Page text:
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student filling out grad school application

101: HelloPhD Guide to Grad School Applications – Knowing When, and Where, to Apply with Dr. Beth Bowman

You’ve studied hard, gotten good grades, and spent the last two years working in research labs on campus.  You’re feeling ready for that next, inevitable step: applying to graduate school.

In a perfect world, the next step would be easy.  You’d simply fill out an application, and submit it to every Genetics or Microbiology department in the country.  They’d review your application, and you could sort through your options based on which schools offered you an interview.

But of course, it’s not that simple.  Each school requires a different application form, and steep application fees can severely tax your meager bank account.

You need to do the hard work of screening up front, and only apply to a select group of programs where you can expect to be both successful and happy.

This can be overwhelming.  There are hundreds of graduate schools and thousands of individual programs and departments.  Where should you begin?

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087: How Do I Choose a PhD Program?

Some decisions in life are simple (“Yes, I want cheese on that burger!”) and some are difficult (“Do I want to spend the rest of my life with this person?”).

On that spectrum, choosing a University graduate program sits closer to marriage than it does to your lunch options.

First, grad school takes a long time – usually 4-6 years – and it sets you rather firmly in a career path that can be challenging to change afterward. It’s a life-decision.

Second, once you choose, you’re committing to a series of events and impacts that will be out of your control. You don’t get a “do-over” when the lab you wanted to join moves away or a postdoc picks up the project you learned about during your interview.

Take a cohort of students at any research university in the country, and you’ll find some that graduate with three first-author papers in just four years.  You’ll find others who never make it to the degree, either due to conflicts with their advisors, projects that don’t work out, or personal issues stemming from the stress of graduate studies.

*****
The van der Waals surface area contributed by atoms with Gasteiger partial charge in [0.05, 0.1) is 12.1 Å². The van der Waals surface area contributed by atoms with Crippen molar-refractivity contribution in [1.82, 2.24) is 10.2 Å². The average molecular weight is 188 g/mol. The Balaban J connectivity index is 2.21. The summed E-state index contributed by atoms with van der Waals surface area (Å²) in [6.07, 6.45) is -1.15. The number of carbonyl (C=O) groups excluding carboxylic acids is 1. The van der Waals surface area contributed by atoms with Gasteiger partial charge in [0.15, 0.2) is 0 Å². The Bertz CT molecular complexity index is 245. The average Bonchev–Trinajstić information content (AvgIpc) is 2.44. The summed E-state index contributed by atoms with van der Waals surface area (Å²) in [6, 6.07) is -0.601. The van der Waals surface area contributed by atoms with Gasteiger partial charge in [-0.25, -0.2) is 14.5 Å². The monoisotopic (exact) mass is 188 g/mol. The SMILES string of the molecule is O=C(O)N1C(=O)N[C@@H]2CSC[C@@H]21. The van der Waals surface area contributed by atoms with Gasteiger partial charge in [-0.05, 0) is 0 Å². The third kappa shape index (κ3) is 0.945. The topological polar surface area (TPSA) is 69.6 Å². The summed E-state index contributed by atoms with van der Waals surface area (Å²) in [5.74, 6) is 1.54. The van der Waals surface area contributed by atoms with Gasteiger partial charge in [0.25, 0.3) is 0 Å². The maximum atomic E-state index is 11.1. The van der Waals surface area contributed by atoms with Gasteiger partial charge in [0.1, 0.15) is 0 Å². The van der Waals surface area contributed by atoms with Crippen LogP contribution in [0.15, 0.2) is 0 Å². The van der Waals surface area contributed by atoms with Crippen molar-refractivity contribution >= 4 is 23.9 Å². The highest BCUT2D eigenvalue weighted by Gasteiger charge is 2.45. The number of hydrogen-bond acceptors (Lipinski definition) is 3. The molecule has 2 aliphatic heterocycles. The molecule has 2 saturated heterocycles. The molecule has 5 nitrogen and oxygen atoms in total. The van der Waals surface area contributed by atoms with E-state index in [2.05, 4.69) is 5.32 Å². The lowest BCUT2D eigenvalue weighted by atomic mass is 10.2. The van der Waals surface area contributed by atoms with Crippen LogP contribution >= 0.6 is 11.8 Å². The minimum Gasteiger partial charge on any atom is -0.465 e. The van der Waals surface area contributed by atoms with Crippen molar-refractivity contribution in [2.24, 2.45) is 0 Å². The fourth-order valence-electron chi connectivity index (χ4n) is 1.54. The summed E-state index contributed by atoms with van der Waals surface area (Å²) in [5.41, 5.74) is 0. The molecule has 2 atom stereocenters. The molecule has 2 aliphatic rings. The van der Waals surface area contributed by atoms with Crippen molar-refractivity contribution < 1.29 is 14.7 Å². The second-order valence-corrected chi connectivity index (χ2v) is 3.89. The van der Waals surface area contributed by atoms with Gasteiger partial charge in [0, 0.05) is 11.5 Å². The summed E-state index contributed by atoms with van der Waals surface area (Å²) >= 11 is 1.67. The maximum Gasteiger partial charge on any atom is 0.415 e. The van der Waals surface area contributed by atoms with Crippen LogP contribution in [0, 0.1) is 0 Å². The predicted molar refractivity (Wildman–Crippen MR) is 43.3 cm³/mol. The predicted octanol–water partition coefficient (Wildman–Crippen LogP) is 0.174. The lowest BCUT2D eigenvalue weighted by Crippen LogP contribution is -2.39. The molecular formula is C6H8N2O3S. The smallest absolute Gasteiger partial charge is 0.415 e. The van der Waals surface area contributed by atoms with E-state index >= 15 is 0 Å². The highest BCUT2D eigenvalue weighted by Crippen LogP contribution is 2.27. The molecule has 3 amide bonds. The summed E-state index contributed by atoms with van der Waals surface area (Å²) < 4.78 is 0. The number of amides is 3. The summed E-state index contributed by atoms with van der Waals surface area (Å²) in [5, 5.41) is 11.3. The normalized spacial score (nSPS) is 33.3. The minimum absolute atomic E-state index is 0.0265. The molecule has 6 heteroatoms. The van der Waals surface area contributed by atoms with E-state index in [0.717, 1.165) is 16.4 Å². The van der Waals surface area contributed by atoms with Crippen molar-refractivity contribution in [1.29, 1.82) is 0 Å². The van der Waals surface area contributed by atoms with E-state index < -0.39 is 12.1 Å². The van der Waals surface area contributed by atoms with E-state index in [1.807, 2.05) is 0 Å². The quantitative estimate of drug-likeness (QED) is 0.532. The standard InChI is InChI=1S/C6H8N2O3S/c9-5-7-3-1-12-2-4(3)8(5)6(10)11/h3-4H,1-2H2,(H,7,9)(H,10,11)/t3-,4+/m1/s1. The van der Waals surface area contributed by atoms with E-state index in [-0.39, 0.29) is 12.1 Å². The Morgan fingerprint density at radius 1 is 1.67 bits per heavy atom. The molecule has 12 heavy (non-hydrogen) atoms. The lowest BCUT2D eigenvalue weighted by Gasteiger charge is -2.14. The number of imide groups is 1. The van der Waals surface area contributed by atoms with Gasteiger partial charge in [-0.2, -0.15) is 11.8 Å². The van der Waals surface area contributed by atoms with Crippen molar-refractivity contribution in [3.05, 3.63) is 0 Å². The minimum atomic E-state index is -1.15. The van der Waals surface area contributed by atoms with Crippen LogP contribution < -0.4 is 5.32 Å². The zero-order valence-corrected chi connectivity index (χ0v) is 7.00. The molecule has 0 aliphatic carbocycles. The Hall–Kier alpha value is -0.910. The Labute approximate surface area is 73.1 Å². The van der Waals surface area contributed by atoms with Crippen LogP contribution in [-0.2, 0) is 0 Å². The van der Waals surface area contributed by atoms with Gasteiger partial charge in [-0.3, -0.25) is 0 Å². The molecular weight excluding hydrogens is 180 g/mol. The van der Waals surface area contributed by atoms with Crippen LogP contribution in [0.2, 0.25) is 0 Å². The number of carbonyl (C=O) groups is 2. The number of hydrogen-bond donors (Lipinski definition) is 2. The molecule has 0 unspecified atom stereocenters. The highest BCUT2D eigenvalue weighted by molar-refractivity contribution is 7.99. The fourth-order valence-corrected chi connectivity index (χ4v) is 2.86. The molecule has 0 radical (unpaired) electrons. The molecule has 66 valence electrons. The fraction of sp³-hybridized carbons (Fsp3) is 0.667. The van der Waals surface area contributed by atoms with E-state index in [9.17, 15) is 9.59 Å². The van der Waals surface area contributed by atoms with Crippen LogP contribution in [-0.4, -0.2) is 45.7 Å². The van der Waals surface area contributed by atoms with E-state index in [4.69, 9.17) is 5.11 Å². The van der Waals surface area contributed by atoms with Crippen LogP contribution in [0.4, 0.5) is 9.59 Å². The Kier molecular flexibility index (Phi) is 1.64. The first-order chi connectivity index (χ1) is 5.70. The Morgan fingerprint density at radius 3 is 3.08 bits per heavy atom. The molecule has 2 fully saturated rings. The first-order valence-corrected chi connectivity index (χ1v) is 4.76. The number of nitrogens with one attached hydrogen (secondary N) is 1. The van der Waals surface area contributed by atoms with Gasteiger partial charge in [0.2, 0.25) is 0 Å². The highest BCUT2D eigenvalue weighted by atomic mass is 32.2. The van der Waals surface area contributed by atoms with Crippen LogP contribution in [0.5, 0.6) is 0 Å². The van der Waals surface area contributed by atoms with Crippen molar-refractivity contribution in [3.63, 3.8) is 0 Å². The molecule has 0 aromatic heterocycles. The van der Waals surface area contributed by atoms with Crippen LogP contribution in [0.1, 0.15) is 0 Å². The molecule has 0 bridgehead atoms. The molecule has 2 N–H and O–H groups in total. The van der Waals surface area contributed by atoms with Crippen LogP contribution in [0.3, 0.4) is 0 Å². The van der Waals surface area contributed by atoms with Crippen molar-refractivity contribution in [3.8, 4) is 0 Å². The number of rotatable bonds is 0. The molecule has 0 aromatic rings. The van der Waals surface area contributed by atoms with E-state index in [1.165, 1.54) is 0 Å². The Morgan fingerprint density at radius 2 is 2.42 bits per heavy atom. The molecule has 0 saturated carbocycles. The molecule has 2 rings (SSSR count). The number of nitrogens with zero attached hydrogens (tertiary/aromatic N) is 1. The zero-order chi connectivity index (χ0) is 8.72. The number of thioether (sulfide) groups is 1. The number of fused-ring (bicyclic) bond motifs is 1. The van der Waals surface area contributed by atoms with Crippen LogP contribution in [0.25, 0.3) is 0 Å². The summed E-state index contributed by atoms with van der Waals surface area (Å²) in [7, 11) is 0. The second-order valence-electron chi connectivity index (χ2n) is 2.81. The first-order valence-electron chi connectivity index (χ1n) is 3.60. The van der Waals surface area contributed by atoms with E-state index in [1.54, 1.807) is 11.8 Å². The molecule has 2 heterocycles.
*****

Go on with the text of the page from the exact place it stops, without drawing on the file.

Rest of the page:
So we know the stakes are high, but how, exactly, are you supposed to choose a PhD program?

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reviewing grad school application

084: The 4 Keys to an Effective Grad School Application

In every episode of Hello PhD, we explore science training and life in the lab.  But for every scientist, that saga begins with a grad school application.

Whether you’re ready to apply today, or would like to apply to a graduate program ‘some day,’ we share a few tips and tricks that will make the application process simpler and more effective.

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076: Should I choose a research focus BEFORE I apply?

Applying to grad school means making a series of difficult decisions: university location, reputation, lifestyle, and program.

But do you need to pick out a specific research topic before filing an application? Is it better to nail down a project and lab before you apply, or is it okay to keep your options open?

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065: Does the GRE Predict Which Students Will Succeed?

Though most of us have never served on a graduate program admissions committee, we can still appreciate the difficulty of their task: Given a stack qualified applicants, choose the few that you believe will succeed.

Where do you start?  Perhaps you check on each applicant’s GPA, or focus just on the GPA in their science classes.

Or maybe you trust the Graduate Record Examination (GRE).  After all, it’s designed to measure a student’s readiness for graduate school, right?

Because reviewers differ on which metrics they trust most, it’s worth considering a scientific approach to admissions. Are there any predictor variables that actually correlate with student outcomes?

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